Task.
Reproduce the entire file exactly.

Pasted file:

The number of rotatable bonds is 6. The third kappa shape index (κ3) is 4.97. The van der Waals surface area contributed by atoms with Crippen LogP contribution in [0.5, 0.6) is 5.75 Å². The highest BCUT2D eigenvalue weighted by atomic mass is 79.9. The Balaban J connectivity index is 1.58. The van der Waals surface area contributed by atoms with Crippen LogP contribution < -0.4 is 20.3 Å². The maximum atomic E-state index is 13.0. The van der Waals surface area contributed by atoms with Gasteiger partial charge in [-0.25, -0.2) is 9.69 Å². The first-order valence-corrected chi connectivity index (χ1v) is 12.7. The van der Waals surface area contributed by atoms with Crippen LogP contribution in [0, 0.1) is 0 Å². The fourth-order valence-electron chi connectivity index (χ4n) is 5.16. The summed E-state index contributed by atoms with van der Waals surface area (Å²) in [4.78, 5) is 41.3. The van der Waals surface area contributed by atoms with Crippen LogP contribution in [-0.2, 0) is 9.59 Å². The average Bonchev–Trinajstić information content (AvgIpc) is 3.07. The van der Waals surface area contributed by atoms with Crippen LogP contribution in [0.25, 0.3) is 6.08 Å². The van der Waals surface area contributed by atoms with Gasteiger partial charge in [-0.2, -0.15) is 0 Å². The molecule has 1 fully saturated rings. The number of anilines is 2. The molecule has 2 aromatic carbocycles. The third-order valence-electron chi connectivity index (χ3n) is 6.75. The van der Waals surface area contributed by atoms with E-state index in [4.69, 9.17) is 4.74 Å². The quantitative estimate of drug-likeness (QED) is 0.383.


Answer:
The number of rotatable bonds is 6. The third kappa shape index (κ3) is 4.97. The van der Waals surface area contributed by atoms with Crippen LogP contribution in [0.5, 0.6) is 5.75 Å². The highest BCUT2D eigenvalue weighted by atomic mass is 79.9. The Balaban J connectivity index is 1.58. The van der Waals surface area contributed by atoms with Crippen LogP contribution < -0.4 is 20.3 Å². The maximum atomic E-state index is 13.0. The van der Waals surface area contributed by atoms with Gasteiger partial charge in [-0.25, -0.2) is 9.69 Å². The first-order valence-corrected chi connectivity index (χ1v) is 12.7. The van der Waals surface area contributed by atoms with Crippen LogP contribution in [0, 0.1) is 0 Å². The fourth-order valence-electron chi connectivity index (χ4n) is 5.16. The summed E-state index contributed by atoms with van der Waals surface area (Å²) in [4.78, 5) is 41.3. The van der Waals surface area contributed by atoms with Crippen LogP contribution in [-0.2, 0) is 9.59 Å². The average Bonchev–Trinajstić information content (AvgIpc) is 3.07. The van der Waals surface area contributed by atoms with Crippen LogP contribution in [0.25, 0.3) is 6.08 Å². The van der Waals surface area contributed by atoms with Gasteiger partial charge in [-0.2, -0.15) is 0 Å². The molecule has 1 fully saturated rings. The number of anilines is 2. The molecule has 2 aromatic carbocycles. The third-order valence-electron chi connectivity index (χ3n) is 6.75. The van der Waals surface area contributed by atoms with E-state index in [4.69, 9.17) is 4.74 Å². The quantitative estimate of drug-likeness (QED) is 0.383.